The lives of more than 125,000 women born with heart disease are at risk during pregnancy, experts warn today.

About 6,000 children are born with heart disease every year, but there is no long-term cure. And later in life, women with congenital heart disease are 100 times more likely to die during pregnancy than others, specialists say.

The warning comes as leading heart and pregnancy doctors at the Royal Brompton and Harefield NHS Trust and Chelsea and Westminster Healthcare NHS Trust publish a report on the problems faced by these women.

Improvements in medical and surgical treatment mean that more than 85 per cent of babies born with heart disease survive into adulthood. But the experts warn that most adult patients with congenital heart disease are not aware that they need continuous specialist care, or that they face greater risks during pregnancy.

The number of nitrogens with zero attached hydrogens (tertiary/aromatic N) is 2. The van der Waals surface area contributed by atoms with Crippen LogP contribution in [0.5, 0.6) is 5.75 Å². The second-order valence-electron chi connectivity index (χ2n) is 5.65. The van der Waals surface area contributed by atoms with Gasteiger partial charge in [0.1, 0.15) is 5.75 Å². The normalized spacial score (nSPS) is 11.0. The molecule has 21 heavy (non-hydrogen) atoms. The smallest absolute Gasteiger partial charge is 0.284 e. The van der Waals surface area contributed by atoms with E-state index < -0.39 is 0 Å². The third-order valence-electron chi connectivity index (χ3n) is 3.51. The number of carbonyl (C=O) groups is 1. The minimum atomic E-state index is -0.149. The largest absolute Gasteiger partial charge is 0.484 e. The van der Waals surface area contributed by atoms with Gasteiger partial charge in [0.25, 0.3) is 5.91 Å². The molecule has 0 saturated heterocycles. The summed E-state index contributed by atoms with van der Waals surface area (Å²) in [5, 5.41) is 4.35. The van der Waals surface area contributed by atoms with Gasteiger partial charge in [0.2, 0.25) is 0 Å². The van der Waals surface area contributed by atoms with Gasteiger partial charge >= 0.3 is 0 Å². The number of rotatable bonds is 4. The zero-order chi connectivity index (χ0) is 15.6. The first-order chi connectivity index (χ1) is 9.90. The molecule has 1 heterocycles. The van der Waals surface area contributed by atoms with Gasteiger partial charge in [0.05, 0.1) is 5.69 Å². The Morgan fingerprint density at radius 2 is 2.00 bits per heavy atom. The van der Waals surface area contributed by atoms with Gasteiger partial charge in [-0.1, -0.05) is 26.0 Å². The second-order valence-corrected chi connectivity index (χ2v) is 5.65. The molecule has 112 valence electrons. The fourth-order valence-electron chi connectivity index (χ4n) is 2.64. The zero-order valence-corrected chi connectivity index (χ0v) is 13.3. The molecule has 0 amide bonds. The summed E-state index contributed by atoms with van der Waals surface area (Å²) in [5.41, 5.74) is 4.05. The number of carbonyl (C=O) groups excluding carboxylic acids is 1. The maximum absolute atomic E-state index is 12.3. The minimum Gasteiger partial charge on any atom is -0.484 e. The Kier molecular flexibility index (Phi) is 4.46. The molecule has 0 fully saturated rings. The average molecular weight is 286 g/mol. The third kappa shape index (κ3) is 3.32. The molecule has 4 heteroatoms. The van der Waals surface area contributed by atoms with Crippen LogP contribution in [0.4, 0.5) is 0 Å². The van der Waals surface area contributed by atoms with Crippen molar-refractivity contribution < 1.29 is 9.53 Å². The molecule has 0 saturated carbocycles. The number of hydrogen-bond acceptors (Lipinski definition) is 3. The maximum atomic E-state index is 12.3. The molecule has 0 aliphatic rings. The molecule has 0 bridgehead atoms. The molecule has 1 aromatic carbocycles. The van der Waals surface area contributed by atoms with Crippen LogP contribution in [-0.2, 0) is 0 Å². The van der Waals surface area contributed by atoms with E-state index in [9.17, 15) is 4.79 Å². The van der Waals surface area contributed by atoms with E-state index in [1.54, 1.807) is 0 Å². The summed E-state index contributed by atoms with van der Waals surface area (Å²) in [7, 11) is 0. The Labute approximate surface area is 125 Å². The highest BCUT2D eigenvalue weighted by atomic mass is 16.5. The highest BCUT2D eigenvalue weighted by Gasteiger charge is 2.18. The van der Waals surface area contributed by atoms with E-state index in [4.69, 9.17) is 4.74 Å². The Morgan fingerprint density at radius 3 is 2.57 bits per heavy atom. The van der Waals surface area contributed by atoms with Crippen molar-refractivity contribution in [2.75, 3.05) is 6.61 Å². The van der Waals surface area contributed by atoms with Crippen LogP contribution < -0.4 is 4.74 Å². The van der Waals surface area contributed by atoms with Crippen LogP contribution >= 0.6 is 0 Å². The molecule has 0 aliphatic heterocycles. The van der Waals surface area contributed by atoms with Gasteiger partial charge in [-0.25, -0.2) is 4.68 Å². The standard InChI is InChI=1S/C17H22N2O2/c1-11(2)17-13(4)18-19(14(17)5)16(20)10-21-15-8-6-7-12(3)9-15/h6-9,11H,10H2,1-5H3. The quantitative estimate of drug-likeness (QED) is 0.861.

Michael Gatzoulis, professor of cardiology and adult congenital heart disease at Royal Brompton Hospital and one of the authors of the report, said: "Mothers with congenital heart disease are, on average, 100 times more likely to die during pregnancy than other pregnant women.